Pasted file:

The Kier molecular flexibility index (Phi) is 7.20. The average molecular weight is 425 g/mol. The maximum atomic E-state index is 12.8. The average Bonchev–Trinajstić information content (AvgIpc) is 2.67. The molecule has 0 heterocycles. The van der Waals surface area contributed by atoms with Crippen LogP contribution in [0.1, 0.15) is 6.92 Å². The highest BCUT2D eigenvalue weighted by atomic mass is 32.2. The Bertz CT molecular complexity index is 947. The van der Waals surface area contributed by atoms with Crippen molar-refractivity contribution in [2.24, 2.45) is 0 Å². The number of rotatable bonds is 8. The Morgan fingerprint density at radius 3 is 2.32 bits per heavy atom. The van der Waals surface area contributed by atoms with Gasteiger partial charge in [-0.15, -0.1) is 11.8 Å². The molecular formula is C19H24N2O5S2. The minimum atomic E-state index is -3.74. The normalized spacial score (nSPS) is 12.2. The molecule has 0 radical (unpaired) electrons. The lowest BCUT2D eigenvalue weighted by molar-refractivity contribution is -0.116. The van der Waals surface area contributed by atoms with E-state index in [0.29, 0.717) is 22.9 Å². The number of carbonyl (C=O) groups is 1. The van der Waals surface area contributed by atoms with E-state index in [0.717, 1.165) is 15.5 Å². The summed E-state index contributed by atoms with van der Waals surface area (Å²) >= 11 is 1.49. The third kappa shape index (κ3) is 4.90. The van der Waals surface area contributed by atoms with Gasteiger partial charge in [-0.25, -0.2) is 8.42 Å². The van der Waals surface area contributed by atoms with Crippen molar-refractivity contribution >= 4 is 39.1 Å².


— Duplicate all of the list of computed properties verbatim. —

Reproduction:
The Kier molecular flexibility index (Phi) is 7.20. The average molecular weight is 425 g/mol. The maximum atomic E-state index is 12.8. The average Bonchev–Trinajstić information content (AvgIpc) is 2.67. The molecule has 0 heterocycles. The van der Waals surface area contributed by atoms with Crippen LogP contribution in [0.1, 0.15) is 6.92 Å². The highest BCUT2D eigenvalue weighted by atomic mass is 32.2. The Bertz CT molecular complexity index is 947. The van der Waals surface area contributed by atoms with Crippen molar-refractivity contribution in [2.24, 2.45) is 0 Å². The number of rotatable bonds is 8. The Morgan fingerprint density at radius 3 is 2.32 bits per heavy atom. The van der Waals surface area contributed by atoms with Gasteiger partial charge in [-0.15, -0.1) is 11.8 Å². The molecular formula is C19H24N2O5S2. The minimum atomic E-state index is -3.74. The normalized spacial score (nSPS) is 12.2. The molecule has 0 radical (unpaired) electrons. The lowest BCUT2D eigenvalue weighted by molar-refractivity contribution is -0.116. The van der Waals surface area contributed by atoms with E-state index in [0.29, 0.717) is 22.9 Å². The number of carbonyl (C=O) groups is 1. The van der Waals surface area contributed by atoms with E-state index in [0.717, 1.165) is 15.5 Å². The summed E-state index contributed by atoms with van der Waals surface area (Å²) >= 11 is 1.49. The third kappa shape index (κ3) is 4.90. The van der Waals surface area contributed by atoms with Gasteiger partial charge in [-0.25, -0.2) is 8.42 Å². The van der Waals surface area contributed by atoms with Crippen molar-refractivity contribution >= 4 is 39.1 Å².